Skarlet writes about famous (and infamous) people, business development, medicine, physical education, beauty, fashion, and crafts.
A Place in the Sun: A True Story
When A Place in the Sun was released in 1952, audiences were well aware that Montgomery Clift, Elizabeth Taylor and Shelly Winters were playing characters who were based on real people. The story was based on an enormous scandal of the early 20th century—a truly selfish murder committed by a man who simply did not want to own up to his responsibilities in life.
The true story of Chester Gillette (August 9, 1883–March 30, 1908) Harriet Benedict, and Grace Brown was a hot topic in the early part of the 20th century. Gillette murdered his pregnant girlfriend (Grace Brown) in 1906, and then he was tried, convicted and executed in 1908. The ghost of the victim, Grace Brown, is said to still haunt the house where she lived upstate New York.
Gillette grew up in Montana, but his deeply religious family traveled around the West Coast and Hawaii during his adolescence. Chester never took to the religious aspects of his upbringing and was sent to a prep school that his uncle paid for, but after only two years, he quit.
In 1903, after leaving school he had many different jobs until 1905 when he took a position at his uncle's skirt factory in Cortland New York.
Shortly after he began his work at factory he met Grace Brown, who also worked at the factory in a different department. Gillette and Brown began a courtship, though their relationship was essentially a secret one, other employees could see that they were often talking quietly. Brown believed the relationship to be a serious one, and that Gillette would eventually marry her, however, there were other women in Gillette's life, and this caused much turmoil between Brown and Gillette, with Brown's friends saying that Gillette's behavior with other girls was disgraceful.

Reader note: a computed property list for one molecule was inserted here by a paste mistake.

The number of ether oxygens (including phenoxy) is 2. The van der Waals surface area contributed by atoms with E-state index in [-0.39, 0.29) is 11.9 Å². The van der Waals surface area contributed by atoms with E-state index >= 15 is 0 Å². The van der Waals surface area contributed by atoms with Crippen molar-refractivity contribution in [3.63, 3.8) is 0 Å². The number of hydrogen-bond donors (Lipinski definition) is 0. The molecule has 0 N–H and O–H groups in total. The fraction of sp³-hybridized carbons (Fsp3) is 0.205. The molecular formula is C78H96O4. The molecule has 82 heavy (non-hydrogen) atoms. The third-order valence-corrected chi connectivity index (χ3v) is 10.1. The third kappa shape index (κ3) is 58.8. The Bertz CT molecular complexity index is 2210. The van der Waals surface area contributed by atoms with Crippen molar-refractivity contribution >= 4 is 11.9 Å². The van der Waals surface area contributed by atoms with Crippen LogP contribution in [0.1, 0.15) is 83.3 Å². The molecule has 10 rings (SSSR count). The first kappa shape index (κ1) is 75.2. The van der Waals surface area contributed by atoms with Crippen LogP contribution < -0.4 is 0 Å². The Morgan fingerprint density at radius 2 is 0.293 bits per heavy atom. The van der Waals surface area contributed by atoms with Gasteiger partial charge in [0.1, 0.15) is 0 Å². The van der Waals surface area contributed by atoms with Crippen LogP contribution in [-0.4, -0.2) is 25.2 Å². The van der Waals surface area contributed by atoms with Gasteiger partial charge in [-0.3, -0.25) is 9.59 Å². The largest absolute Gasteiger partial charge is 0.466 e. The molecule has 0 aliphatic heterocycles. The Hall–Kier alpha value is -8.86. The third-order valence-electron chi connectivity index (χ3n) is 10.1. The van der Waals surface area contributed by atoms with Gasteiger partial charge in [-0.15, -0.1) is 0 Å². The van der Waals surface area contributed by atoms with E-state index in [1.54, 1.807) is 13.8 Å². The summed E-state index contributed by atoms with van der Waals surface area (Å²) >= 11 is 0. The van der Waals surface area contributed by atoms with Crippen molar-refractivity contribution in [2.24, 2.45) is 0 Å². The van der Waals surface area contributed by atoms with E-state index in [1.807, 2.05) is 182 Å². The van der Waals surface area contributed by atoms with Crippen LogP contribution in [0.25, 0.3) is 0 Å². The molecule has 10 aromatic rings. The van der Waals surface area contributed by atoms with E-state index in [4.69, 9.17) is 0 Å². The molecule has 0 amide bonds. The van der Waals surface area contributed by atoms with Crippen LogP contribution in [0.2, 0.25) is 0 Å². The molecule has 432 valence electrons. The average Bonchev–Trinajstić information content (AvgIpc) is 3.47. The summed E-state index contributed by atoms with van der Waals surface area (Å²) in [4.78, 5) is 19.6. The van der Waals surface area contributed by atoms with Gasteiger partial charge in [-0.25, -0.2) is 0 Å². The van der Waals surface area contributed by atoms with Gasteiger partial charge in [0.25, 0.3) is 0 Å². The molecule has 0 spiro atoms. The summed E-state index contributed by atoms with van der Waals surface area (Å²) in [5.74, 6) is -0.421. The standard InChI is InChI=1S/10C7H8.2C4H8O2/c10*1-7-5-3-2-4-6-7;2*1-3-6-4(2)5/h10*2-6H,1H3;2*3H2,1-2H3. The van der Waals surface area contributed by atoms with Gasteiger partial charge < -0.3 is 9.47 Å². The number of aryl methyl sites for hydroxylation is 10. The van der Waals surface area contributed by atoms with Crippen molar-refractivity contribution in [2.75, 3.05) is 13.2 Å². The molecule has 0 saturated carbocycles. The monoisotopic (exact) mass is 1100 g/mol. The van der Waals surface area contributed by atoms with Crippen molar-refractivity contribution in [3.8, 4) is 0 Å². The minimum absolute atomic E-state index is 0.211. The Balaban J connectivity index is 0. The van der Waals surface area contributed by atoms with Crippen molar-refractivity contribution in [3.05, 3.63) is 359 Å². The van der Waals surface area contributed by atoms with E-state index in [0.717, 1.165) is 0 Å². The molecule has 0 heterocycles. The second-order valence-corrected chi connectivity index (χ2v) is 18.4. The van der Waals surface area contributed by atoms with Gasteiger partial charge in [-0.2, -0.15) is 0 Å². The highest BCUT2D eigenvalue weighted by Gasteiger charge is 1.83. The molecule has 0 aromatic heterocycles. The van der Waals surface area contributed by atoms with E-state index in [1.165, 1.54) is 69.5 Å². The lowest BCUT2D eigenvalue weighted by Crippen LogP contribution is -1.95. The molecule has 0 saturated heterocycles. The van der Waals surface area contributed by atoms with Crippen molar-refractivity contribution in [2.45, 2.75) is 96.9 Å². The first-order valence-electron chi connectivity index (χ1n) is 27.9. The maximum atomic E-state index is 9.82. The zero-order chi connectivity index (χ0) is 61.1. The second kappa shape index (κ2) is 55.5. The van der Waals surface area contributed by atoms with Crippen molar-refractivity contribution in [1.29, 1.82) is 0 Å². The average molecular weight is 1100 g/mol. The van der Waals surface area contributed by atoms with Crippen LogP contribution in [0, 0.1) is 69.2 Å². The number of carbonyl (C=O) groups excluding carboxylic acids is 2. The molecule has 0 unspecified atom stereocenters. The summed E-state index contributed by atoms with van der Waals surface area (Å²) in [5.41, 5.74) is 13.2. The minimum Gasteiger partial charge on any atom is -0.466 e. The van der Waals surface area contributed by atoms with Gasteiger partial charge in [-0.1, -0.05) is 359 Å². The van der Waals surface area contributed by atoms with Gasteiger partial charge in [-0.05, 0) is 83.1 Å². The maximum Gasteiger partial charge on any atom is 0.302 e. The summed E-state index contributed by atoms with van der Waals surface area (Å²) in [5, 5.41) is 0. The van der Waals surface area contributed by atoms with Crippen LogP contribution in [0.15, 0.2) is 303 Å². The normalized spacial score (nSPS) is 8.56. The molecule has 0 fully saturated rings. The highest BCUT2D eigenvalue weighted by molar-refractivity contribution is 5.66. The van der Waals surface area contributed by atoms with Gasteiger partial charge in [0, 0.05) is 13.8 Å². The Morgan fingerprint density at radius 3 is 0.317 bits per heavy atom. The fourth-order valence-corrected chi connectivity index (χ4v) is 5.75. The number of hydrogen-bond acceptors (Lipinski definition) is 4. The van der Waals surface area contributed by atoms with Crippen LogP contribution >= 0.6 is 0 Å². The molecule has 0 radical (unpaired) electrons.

In the spring of 1906, Brown revealed to Gillette that she was pregnant. She began to pressure Chester to marry her, writing him pleading letters that began friendly and gradually worked in her frustrations and desperation. Brown then returned to her parents' home for a while, but her pregnancy was known only to Chester and herself.
While staying with her parents she learned from her girlfriends at the factory that Gillette had been courting other girls, including in particular Miss Harriet Benedict, a wealthy, and popular girl who Brown did not even know, and she decided to return to Cortland.
As the spring and summer of 1906 progressed, others noticed an increasing frequency of Gillette's angry raised voice and Brown's tears at the factory. Brown continued to press Gillette for some kind of decision on what to do, while Gillette stalled for time with vague statements about their future and their going away on a trip sometime soon.
Making good on his word, Gillette made arrangements for a trip to the Adirondack Mountains in Upstate New York. The couple stopped and spent the night in Utica, New York and then continued to Big Moose Lake. At a nearby hotel, Gillette registered under a false name, but used his own initials to match what was visible on his monogrammed suitcase. He was carrying one suitcase and a tennis racquet. It is believed that Grace Brown was expecting a proposal, or elopement ceremony at this time.